The Pastor presides at Baptism

In the Lutheran Church, it is the responsibility and joy of a pastor who has been called to a particular congregation to preside at all baptisms of that congregation.  The Bishop of the Greater Milwaukee Synod, by virtue of his/her office may also baptize within the congregation.  Visiting clergy and/or pulpit supply shall not preside at Baptisms in this congregation.  When people wish to involve other clergy as participants in the baptism, such arrangements may be made when appropriate at the invitation St. Luke’s Senior Pastor.

Requesting Baptism

A person desiring to be baptized may request baptism.  If the candidate is a child, then it such requests shall be made by his/her parents.  Requests shall be made to the pastor of the congregation, a minimum of four weeks in advance of the desired date. 

In determining a baptismal date, the following factors will be considered:

  • The candidate’s participation (or his/her parent’s participation, if the candidate is a child) in the Church.  Candidates for baptism are active in the Church.
  • The candidate’s readiness to carry out the joys and responsibilities of faith.
  • The appropriateness to celebrate baptism within a particular service
    • Easter is the chief baptismal day of the Church. Other appropriate days include: Baptism of our Lord (January), Pentecost (late spring), Reformation Sunday (October).
    • Baptism is not appropriate during the season of Lent and on other somber festivals.
    • Services containing events and/or special themes/activities may not be appropriate for baptism.
  • The availability of a pastor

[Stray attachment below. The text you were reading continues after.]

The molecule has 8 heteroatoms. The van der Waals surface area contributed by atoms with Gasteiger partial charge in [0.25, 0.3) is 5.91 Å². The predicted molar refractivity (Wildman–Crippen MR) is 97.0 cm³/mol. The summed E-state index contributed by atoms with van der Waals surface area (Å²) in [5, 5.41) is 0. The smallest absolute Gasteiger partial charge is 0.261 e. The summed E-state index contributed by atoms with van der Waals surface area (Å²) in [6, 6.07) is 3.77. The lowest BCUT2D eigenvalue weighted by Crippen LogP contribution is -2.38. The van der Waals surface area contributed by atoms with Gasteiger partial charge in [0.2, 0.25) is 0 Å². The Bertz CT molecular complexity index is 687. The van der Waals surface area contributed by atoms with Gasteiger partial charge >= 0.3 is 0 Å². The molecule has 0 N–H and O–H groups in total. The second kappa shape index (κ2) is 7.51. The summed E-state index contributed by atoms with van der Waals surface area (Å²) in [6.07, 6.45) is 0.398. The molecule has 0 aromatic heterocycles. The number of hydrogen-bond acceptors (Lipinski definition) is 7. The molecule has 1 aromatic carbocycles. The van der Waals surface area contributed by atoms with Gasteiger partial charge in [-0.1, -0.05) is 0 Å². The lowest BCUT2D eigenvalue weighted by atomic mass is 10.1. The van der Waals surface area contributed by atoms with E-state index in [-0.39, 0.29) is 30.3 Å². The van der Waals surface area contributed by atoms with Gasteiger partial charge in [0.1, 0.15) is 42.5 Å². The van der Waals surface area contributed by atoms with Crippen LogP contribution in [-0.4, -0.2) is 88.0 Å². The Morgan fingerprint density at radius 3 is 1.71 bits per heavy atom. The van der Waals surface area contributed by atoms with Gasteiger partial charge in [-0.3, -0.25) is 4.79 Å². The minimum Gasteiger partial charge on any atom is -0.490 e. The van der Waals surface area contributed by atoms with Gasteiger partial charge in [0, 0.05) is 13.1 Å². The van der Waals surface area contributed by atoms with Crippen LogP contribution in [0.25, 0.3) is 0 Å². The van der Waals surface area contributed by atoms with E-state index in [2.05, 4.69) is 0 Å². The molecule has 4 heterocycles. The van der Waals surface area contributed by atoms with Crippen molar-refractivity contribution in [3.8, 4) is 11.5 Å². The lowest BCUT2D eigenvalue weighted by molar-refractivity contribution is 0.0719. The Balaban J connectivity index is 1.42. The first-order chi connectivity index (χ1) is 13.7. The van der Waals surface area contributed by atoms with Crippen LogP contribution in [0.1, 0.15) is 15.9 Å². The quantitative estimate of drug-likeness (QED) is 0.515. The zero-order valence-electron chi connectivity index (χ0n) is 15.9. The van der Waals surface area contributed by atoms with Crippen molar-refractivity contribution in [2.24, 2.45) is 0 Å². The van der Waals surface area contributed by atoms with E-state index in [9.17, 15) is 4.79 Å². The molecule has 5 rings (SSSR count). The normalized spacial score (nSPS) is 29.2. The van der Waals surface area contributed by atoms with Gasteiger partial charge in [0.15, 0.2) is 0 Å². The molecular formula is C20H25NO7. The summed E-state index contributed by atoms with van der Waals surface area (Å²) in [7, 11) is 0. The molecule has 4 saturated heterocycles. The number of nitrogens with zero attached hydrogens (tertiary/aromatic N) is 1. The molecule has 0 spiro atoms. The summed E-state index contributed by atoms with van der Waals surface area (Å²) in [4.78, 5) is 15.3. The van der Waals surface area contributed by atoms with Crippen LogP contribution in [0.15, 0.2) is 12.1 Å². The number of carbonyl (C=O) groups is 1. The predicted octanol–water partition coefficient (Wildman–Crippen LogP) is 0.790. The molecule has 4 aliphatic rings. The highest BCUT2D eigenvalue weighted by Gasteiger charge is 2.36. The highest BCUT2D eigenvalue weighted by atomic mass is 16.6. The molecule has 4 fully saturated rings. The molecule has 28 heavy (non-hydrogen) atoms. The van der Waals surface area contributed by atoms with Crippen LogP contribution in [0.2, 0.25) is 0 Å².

• The ability for the candidate and/or parents of the candidate to prepare with the pastor prior to baptism.

Preparing for Baptism

Prior to a baptism, the pastor will meet twice with families active in the church to discuss issues surrounding baptism. When a family does not have a long history of active participation in the congregation more sessions may be required. 

Baptism and church membership

When a person is baptized, he/she becomes a member of the church in which he/she is baptized. Baptisms at St. Luke’s normally happen among those who belong to member households.  If the household of the newly baptized does not hold membership in this congregation, the newly baptized will remain a member of St. Luke’s.

Selecting sponsors

Sponsors are people of faith who actively participate in a Christian Church of their choice. Sponsors are charged with the responsibility of helping the newly baptized grow in the faith. 

Baptisms in emergencies

When an unbaptized person is near death and baptism is desired, it is appropriate to call the pastor. Whether the person is a child or an adult, Pastor is available to serve. Such baptisms can happen at home or in the hospital/institutional setting. Baptisms done outside of the congregation will be recognized in a worship service when appropriate.